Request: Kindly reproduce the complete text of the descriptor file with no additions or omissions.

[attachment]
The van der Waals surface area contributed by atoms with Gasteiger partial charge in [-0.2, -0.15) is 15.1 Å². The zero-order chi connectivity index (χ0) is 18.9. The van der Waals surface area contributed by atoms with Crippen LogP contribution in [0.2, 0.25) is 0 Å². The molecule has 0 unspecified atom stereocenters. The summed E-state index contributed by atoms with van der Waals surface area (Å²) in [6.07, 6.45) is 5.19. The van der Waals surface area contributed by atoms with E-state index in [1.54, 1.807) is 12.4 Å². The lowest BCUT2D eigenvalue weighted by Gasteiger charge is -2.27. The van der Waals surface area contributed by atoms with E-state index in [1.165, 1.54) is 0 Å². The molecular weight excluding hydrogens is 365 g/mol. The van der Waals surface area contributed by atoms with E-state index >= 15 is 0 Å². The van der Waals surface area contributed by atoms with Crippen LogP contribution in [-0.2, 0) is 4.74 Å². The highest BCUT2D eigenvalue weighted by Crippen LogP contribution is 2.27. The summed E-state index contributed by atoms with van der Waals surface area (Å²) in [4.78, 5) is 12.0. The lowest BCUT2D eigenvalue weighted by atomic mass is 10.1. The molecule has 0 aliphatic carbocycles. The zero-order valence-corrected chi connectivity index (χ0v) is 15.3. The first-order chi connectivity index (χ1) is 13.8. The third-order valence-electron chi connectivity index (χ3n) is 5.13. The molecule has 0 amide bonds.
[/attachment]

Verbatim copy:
The van der Waals surface area contributed by atoms with Gasteiger partial charge in [-0.2, -0.15) is 15.1 Å². The zero-order chi connectivity index (χ0) is 18.9. The van der Waals surface area contributed by atoms with Crippen LogP contribution in [0.2, 0.25) is 0 Å². The molecule has 0 unspecified atom stereocenters. The summed E-state index contributed by atoms with van der Waals surface area (Å²) in [6.07, 6.45) is 5.19. The van der Waals surface area contributed by atoms with E-state index in [1.54, 1.807) is 12.4 Å². The lowest BCUT2D eigenvalue weighted by Gasteiger charge is -2.27. The van der Waals surface area contributed by atoms with E-state index in [1.165, 1.54) is 0 Å². The molecular weight excluding hydrogens is 365 g/mol. The van der Waals surface area contributed by atoms with E-state index >= 15 is 0 Å². The van der Waals surface area contributed by atoms with Crippen LogP contribution in [-0.2, 0) is 4.74 Å². The highest BCUT2D eigenvalue weighted by Crippen LogP contribution is 2.27. The summed E-state index contributed by atoms with van der Waals surface area (Å²) in [4.78, 5) is 12.0. The lowest BCUT2D eigenvalue weighted by atomic mass is 10.1. The molecule has 0 aliphatic carbocycles. The zero-order valence-corrected chi connectivity index (χ0v) is 15.3. The first-order chi connectivity index (χ1) is 13.8. The third-order valence-electron chi connectivity index (χ3n) is 5.13. The molecule has 0 amide bonds.